5 Ways to Travel for Free
1. Work on a farm
If you don't mind getting your hands dirty, WWOOF offers farming work in a range of different countries, often providing food, accommodation and modest stipends in exchange for labour. You pay a small upfront fee for membership which gives you access to their wide-reaching network to find both short-term and long-term work. The appeal of beautiful skies and living the simple life has been enough to sway many travelers into earning their keep this way.
2. House-swap or rent out your home
In a nutshell: Made famous by the recent movie The Holiday, this option, of course, requires you to have a house. If you do have a house to offer up, there are various websites that provide online classifieds for owners to advertise. Most require a registration fee, but then you can advertise your property for the entire year. The length of time for exchanges depends on the needs of the two parties swapping houses. Another alternative for those travelers lucky enough to be property owners is to rent out your home.
3. Volunteer and fundraise
Ever considered volunteering on a development project? One of the great things about devoting your time to help a worthy cause overseas is that it may allow you an opportunity to fundraise to support your work. Some volunteer organizations may help you out with room and board, and occasionally flights. Most organizations that do this require a significant commitment of time (one to two years) as well as specialized skills and experience. An alternative is to join a shorter-term project and fundraise. Schools, employers, community organizations, family and friends are all great sources of moral support for most volunteers, and most are happy to help out with a good cause.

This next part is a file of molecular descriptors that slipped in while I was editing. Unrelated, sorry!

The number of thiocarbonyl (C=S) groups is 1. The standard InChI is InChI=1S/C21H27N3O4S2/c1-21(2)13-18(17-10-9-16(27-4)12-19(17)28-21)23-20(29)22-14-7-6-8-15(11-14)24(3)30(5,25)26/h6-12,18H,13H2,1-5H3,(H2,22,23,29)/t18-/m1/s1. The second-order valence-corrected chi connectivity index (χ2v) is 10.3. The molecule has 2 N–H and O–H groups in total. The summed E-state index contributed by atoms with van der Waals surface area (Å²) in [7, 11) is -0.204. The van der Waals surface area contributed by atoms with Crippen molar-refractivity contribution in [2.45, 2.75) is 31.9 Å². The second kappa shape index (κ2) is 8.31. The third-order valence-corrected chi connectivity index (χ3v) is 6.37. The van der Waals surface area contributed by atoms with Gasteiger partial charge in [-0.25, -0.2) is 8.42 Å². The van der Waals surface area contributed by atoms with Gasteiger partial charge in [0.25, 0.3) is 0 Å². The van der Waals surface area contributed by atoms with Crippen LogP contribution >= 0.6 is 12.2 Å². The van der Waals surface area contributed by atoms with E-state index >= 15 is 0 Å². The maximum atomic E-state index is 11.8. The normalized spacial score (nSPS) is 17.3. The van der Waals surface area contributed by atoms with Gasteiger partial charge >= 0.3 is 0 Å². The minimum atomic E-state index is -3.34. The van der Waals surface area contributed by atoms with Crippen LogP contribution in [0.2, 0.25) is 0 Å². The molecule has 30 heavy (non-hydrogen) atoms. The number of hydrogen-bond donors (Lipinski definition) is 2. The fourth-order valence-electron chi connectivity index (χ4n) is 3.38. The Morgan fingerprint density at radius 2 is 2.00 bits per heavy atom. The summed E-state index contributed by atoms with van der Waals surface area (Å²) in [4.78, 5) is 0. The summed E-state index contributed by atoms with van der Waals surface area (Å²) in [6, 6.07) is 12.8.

4. Become a tour guide
If you’re looking to spend time in one place, consider getting to know your location and applying to become a tour guide. Tourism offices, hostels and specialist tour companies such as Sandemans New Europe recruit English-speakers with local knowledge to become guides. You’ll need to be charming and confident to be successful, but it’s certainly possible to cover the costs of longer-term trips this way.
5. Crew a yacht
You don't need to know your port from your starboard in order to help crew a boat. Knowledge of seamanship might make you a shoo-in, but culinary, mechanical or navigational abilities could score you a paid position on board, and often an extra set of hands is enough to earn you working passage on a yacht. If you want to get a feel for the kinds of options available, check out UK-based Crewseekers International: www.crewseekers.net. Crewseekers lists many opportunities, including paid positions, shared contribution voyages and working passage trips.